Subject: Re: Open Source and Contributor Agreements
From: Chris Zumbrunn <>
Date: Sun, 27 Nov 2005 09:34:53 +0100

On Nov 27, 2005, at 5:44 AM, David Barrett wrote:

> Ok, so the tally I see is as follows (N=clear no, n=probable no,
> .=unknown, y=probable yes, Y=definite yes):
>          1  2  3  4  5
>          -  -  -  -  -
> Matthew  y  Y  N  n  N
>     Ben  N  Y  n  n  Y
>   Brian  Y  N  N  N  N
>   Chris  y  y  N  N  N
>    Alex  N  .  .  .  N
>     Ian  N  N  .  n  n
>   Simon  N  N  N  N  n
>   Chuck  .  N  .  .  .
> So it looks like Matthew, Ben, and Chris vaguely agreed with a couple
> points, but everyone else rejected the argument entirely.

I should have started replies 1) and 2) with a "No." - they were 
intended to be read that way.


> Chris writes:
>> No. If it requires a license-back that goes beyond the license-grant 
>> then it is discriminatory and does not comply with the OSD.
> I don't totally follow this.  Given that the license-back is entirely
> optional, and that you can put any (or no) name in the blank, I don't
> see how the license discriminates.  At *worst* it allows anyone to
> redistribute the code in a form that *slightly* favors them by putting
> their name in the blank.  But the license itself favors nobody in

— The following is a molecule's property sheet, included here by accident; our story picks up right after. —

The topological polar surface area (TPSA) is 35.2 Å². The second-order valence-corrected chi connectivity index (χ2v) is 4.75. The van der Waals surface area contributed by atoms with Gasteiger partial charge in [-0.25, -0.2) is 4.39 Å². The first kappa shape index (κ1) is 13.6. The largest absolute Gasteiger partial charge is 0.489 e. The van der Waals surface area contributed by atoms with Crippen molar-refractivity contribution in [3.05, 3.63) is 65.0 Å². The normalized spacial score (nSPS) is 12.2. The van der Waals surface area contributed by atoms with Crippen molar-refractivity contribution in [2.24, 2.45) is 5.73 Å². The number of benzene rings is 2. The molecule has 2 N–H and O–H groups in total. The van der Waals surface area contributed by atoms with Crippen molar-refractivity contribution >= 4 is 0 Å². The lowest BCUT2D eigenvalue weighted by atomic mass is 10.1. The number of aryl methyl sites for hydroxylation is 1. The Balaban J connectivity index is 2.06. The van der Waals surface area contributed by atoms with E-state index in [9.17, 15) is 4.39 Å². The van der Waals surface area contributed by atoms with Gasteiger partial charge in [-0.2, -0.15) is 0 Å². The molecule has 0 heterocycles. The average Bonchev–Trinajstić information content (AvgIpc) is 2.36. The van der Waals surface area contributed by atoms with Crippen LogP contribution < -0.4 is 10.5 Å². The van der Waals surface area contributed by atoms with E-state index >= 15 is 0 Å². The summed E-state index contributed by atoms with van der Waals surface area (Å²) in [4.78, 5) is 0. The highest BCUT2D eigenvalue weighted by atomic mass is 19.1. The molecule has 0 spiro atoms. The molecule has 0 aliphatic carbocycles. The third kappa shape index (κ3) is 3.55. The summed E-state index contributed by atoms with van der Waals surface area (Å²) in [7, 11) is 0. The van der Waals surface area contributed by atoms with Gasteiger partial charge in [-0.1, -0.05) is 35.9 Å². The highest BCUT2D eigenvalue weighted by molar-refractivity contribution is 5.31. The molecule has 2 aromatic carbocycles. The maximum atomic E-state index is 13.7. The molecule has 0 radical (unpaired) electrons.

> particular, and anyone can equally take advantage of this capability by
> simply putting their name in the blank (or replacing the name that's 
> currently in the blank).  It's just a default; nothing more.

If you make the license-back *optional*, then it doesn't need to be 
part of the OSI certified license - you can make it an add-on or 

> Alex writes:
>> No [it's not acceptable], for the above reason [violates right to 
>> fork]. And because what people objected to about the OVPL was 
>> asymmetry. Opt-out asymmetry is still asymmetry (I agree with that 
>> one whole heartedly). And opt-out can itself be a pernicious (see, 
>> for instance, spam discussions ad-nauseam).
> First, unlike the OVPL (which mandated license back, and thus violated
> the right to fork) making it optional preserves the right entirely.

I don't believe the license-back is the problem. The asymmetry is the 

> Second, as for asymmetry, I'll grant it's nonzero -- when I give you
> code, I can make it easier for you to grant me the license back than to
> anyone else.  But the asymmetry is so slight (and so easily overcome --
> just change a single line before redistributing) that the OSI would 
> need
> to blanket ban all optional provisions.

If you are right, it makes the approval of such a license a pointless 
You do not yet seem to understand what the problematic asymmetry is. It 
is not
the license-back per se that creates the asymmetry. The asymmetrie is 
in the
difference between the rights you grant and the license-back you 
require. You
do not allow proprietary derivative works, but you require a 
license-back that
allows you to create proprietary derivative works. That violates the 

> So given all this, can you provide a clear argument for why an opt-out 
> integrated contributor agreements violates the OSD, or violates some 
> unstated "openness" criterion?

See above.
If it is "optional", you can add it to the license, it doesn't need to 
be part of it.
If it is not "optional" then it must not be asymmetrical.